Celiac.com 11/18/2019 - So far, the little research that's been done suggests that a gluten-free diet does not help to improve to improve the functioning of children with autism spectrum disorders.
A team of researchers recently conducted a randomized, controlled, single-blinded trial to see if children with autism spectrum disorders showed any difference in functioning on a gluten-free diet compared with a gluten-containing diet.
Their team assessed a total of sixty-six children with autism spectrum disorders, within normal IQ range, above 70, who had been on a gluten-free diet for at least two months before enrollment.
After continuing a gluten-free diet for two-months, the gluten-free diet group continued this diet, while the gluten-containing diet group consumed at least one normal meal containing gluten per day for 6 months.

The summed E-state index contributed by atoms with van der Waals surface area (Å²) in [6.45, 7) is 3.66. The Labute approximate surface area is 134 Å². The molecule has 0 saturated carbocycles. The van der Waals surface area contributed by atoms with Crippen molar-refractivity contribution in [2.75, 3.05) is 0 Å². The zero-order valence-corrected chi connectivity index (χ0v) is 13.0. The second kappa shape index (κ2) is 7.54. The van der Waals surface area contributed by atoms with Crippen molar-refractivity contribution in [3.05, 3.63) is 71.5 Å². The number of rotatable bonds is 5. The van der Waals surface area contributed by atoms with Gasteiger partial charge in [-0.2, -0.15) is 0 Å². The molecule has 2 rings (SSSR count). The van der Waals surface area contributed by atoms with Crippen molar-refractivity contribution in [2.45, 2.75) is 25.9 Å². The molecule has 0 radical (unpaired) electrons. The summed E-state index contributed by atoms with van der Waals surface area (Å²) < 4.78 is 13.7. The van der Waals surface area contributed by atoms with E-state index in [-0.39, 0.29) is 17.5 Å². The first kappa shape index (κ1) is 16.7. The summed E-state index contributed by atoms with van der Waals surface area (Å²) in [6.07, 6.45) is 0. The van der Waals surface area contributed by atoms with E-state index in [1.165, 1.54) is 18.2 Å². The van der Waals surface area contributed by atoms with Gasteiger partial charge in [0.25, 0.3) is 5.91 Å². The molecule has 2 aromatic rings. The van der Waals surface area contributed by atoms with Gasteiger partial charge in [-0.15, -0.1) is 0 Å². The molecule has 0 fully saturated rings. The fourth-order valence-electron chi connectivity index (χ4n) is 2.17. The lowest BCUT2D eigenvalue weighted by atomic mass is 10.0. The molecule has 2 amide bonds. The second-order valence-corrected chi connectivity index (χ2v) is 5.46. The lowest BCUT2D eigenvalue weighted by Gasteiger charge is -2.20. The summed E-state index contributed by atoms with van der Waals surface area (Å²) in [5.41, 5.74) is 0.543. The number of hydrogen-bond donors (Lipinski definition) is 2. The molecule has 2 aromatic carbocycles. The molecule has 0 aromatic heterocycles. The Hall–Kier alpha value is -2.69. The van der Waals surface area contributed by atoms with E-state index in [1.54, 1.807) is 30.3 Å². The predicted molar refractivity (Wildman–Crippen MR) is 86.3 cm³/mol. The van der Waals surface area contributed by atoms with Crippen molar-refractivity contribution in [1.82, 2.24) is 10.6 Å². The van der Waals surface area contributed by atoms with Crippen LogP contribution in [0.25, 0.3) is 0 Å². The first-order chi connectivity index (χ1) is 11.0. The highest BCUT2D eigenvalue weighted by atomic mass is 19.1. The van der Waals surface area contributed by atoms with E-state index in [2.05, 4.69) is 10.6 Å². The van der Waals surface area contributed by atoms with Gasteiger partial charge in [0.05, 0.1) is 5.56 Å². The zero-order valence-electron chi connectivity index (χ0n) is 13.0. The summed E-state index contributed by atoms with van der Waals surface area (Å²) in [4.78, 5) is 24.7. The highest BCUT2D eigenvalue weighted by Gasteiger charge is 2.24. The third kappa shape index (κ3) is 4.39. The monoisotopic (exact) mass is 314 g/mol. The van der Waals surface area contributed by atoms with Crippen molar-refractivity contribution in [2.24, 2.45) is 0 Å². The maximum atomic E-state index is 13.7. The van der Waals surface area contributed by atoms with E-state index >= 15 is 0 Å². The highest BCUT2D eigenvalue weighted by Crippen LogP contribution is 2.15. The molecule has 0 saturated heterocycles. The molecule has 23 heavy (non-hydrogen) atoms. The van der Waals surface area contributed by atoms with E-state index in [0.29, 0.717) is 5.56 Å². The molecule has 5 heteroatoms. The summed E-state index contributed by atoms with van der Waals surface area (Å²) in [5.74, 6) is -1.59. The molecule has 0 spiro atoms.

At the end of the trial period, the two groups showed no differences in autistic symptoms, maladaptive behaviors, or intellectual abilities. In this study, children with autism spectrum disorders eating a gluten-free diet did not show any significant signs of improved functioning compared with those who ate a gluten-containing diet.
These results confirm the results of an earlier, similar study from 2015.
So, the takeaway here is that a gluten-free diet does not improve functionality in patients with autism spectrum disorder.